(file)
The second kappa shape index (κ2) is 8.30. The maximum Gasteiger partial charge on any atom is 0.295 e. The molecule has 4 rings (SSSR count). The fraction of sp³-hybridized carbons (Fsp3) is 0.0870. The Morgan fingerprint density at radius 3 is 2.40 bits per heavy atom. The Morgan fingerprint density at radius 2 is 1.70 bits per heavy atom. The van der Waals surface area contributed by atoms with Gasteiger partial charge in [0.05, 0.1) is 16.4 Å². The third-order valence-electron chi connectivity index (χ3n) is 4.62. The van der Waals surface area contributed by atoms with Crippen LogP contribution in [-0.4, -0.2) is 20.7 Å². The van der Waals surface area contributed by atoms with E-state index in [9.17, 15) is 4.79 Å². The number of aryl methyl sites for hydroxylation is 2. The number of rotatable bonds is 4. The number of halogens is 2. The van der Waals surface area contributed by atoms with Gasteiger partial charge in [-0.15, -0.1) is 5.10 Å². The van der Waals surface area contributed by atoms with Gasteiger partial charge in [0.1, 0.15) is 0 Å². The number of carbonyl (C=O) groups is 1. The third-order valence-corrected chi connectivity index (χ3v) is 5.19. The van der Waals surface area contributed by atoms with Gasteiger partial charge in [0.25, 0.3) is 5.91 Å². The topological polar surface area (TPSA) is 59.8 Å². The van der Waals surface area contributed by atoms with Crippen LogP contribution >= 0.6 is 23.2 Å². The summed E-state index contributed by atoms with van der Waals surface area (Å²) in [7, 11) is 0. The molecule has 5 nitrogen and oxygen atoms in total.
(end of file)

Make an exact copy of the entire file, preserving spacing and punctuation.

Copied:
The second kappa shape index (κ2) is 8.30. The maximum Gasteiger partial charge on any atom is 0.295 e. The molecule has 4 rings (SSSR count). The fraction of sp³-hybridized carbons (Fsp3) is 0.0870. The Morgan fingerprint density at radius 3 is 2.40 bits per heavy atom. The Morgan fingerprint density at radius 2 is 1.70 bits per heavy atom. The van der Waals surface area contributed by atoms with Gasteiger partial charge in [0.05, 0.1) is 16.4 Å². The third-order valence-electron chi connectivity index (χ3n) is 4.62. The van der Waals surface area contributed by atoms with Crippen LogP contribution in [-0.4, -0.2) is 20.7 Å². The van der Waals surface area contributed by atoms with E-state index in [9.17, 15) is 4.79 Å². The number of aryl methyl sites for hydroxylation is 2. The number of rotatable bonds is 4. The number of halogens is 2. The van der Waals surface area contributed by atoms with Gasteiger partial charge in [-0.15, -0.1) is 5.10 Å². The van der Waals surface area contributed by atoms with Gasteiger partial charge in [0.1, 0.15) is 0 Å². The number of carbonyl (C=O) groups is 1. The third-order valence-corrected chi connectivity index (χ3v) is 5.19. The van der Waals surface area contributed by atoms with Gasteiger partial charge in [0.25, 0.3) is 5.91 Å². The topological polar surface area (TPSA) is 59.8 Å². The van der Waals surface area contributed by atoms with Crippen LogP contribution >= 0.6 is 23.2 Å². The summed E-state index contributed by atoms with van der Waals surface area (Å²) in [7, 11) is 0. The molecule has 5 nitrogen and oxygen atoms in total.